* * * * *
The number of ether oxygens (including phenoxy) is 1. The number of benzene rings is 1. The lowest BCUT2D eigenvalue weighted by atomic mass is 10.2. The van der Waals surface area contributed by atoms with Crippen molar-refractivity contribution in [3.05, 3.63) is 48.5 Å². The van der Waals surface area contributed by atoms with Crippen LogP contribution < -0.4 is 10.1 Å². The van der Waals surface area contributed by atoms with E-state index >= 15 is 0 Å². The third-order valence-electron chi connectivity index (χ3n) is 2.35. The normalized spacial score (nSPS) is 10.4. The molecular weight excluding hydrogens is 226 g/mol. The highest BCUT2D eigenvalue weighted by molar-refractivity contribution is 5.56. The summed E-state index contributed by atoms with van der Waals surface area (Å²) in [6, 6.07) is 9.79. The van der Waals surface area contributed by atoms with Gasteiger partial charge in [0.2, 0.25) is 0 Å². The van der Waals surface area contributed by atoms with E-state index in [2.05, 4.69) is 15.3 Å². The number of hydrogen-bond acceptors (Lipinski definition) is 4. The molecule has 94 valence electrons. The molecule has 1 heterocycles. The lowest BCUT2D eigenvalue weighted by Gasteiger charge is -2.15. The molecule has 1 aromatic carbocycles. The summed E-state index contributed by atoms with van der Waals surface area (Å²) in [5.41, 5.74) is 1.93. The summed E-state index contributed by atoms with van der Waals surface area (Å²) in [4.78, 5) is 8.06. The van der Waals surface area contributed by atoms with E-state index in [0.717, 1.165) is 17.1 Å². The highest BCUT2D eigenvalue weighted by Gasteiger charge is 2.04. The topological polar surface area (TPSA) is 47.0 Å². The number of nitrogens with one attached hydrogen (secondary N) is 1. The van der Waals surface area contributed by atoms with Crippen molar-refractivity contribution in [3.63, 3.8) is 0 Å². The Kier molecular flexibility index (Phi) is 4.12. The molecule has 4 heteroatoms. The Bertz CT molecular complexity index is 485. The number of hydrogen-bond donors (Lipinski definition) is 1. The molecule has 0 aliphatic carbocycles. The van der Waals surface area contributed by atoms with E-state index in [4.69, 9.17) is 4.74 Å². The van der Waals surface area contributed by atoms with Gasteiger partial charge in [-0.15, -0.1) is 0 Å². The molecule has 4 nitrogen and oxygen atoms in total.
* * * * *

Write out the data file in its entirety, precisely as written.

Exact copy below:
The number of ether oxygens (including phenoxy) is 1. The number of benzene rings is 1. The lowest BCUT2D eigenvalue weighted by atomic mass is 10.2. The van der Waals surface area contributed by atoms with Crippen molar-refractivity contribution in [3.05, 3.63) is 48.5 Å². The van der Waals surface area contributed by atoms with Crippen LogP contribution < -0.4 is 10.1 Å². The van der Waals surface area contributed by atoms with E-state index >= 15 is 0 Å². The third-order valence-electron chi connectivity index (χ3n) is 2.35. The normalized spacial score (nSPS) is 10.4. The molecular weight excluding hydrogens is 226 g/mol. The highest BCUT2D eigenvalue weighted by molar-refractivity contribution is 5.56. The summed E-state index contributed by atoms with van der Waals surface area (Å²) in [6, 6.07) is 9.79. The van der Waals surface area contributed by atoms with Gasteiger partial charge in [0.2, 0.25) is 0 Å². The van der Waals surface area contributed by atoms with E-state index in [2.05, 4.69) is 15.3 Å². The number of hydrogen-bond acceptors (Lipinski definition) is 4. The molecule has 94 valence electrons. The molecule has 1 heterocycles. The lowest BCUT2D eigenvalue weighted by Gasteiger charge is -2.15. The molecule has 1 aromatic carbocycles. The summed E-state index contributed by atoms with van der Waals surface area (Å²) in [5.41, 5.74) is 1.93. The summed E-state index contributed by atoms with van der Waals surface area (Å²) in [4.78, 5) is 8.06. The van der Waals surface area contributed by atoms with E-state index in [0.717, 1.165) is 17.1 Å². The highest BCUT2D eigenvalue weighted by Gasteiger charge is 2.04. The topological polar surface area (TPSA) is 47.0 Å². The number of nitrogens with one attached hydrogen (secondary N) is 1. The van der Waals surface area contributed by atoms with Crippen molar-refractivity contribution in [3.63, 3.8) is 0 Å². The Kier molecular flexibility index (Phi) is 4.12. The molecule has 4 heteroatoms. The Bertz CT molecular complexity index is 485. The number of hydrogen-bond donors (Lipinski definition) is 1. The molecule has 0 aliphatic carbocycles. The van der Waals surface area contributed by atoms with E-state index in [4.69, 9.17) is 4.74 Å². The van der Waals surface area contributed by atoms with Gasteiger partial charge in [-0.15, -0.1) is 0 Å². The molecule has 4 nitrogen and oxygen atoms in total.